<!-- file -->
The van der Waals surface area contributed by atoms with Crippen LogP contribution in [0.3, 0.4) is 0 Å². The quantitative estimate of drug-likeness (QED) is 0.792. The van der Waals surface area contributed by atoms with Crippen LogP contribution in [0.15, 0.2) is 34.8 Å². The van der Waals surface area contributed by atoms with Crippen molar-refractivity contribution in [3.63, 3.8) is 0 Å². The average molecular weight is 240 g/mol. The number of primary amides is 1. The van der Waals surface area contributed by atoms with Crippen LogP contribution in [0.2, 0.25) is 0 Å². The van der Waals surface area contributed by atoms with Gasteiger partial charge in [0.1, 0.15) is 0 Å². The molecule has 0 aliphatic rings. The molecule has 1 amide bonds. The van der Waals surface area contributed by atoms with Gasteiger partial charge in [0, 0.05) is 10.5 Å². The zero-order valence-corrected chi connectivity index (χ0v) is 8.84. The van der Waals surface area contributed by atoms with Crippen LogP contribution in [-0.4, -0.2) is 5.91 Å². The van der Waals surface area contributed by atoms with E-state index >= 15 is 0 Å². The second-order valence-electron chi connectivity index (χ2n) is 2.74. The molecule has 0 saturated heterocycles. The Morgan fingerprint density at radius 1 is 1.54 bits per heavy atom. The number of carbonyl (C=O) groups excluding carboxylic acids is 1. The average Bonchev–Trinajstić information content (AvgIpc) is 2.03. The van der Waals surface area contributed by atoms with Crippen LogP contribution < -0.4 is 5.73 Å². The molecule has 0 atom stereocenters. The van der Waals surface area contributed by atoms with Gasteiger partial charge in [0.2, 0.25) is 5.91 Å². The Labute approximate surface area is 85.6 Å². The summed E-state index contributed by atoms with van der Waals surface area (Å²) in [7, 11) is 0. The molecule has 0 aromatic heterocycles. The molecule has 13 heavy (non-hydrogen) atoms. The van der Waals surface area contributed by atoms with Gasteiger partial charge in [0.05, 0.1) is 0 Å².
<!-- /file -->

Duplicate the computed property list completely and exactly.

The van der Waals surface area contributed by atoms with Crippen LogP contribution in [0.3, 0.4) is 0 Å². The quantitative estimate of drug-likeness (QED) is 0.792. The van der Waals surface area contributed by atoms with Crippen LogP contribution in [0.15, 0.2) is 34.8 Å². The van der Waals surface area contributed by atoms with Crippen molar-refractivity contribution in [3.63, 3.8) is 0 Å². The average molecular weight is 240 g/mol. The number of primary amides is 1. The van der Waals surface area contributed by atoms with Crippen LogP contribution in [0.2, 0.25) is 0 Å². The van der Waals surface area contributed by atoms with Gasteiger partial charge in [0.1, 0.15) is 0 Å². The molecule has 0 aliphatic rings. The molecule has 1 amide bonds. The van der Waals surface area contributed by atoms with Gasteiger partial charge in [0, 0.05) is 10.5 Å². The zero-order valence-corrected chi connectivity index (χ0v) is 8.84. The van der Waals surface area contributed by atoms with Crippen LogP contribution in [-0.4, -0.2) is 5.91 Å². The van der Waals surface area contributed by atoms with E-state index >= 15 is 0 Å². The second-order valence-electron chi connectivity index (χ2n) is 2.74. The molecule has 0 saturated heterocycles. The Morgan fingerprint density at radius 1 is 1.54 bits per heavy atom. The number of carbonyl (C=O) groups excluding carboxylic acids is 1. The average Bonchev–Trinajstić information content (AvgIpc) is 2.03. The van der Waals surface area contributed by atoms with Crippen LogP contribution < -0.4 is 5.73 Å². The molecule has 0 atom stereocenters. The van der Waals surface area contributed by atoms with Gasteiger partial charge in [0.2, 0.25) is 5.91 Å². The Labute approximate surface area is 85.6 Å². The summed E-state index contributed by atoms with van der Waals surface area (Å²) in [7, 11) is 0. The molecule has 0 aromatic heterocycles. The molecule has 13 heavy (non-hydrogen) atoms. The van der Waals surface area contributed by atoms with Gasteiger partial charge in [0.05, 0.1) is 0 Å².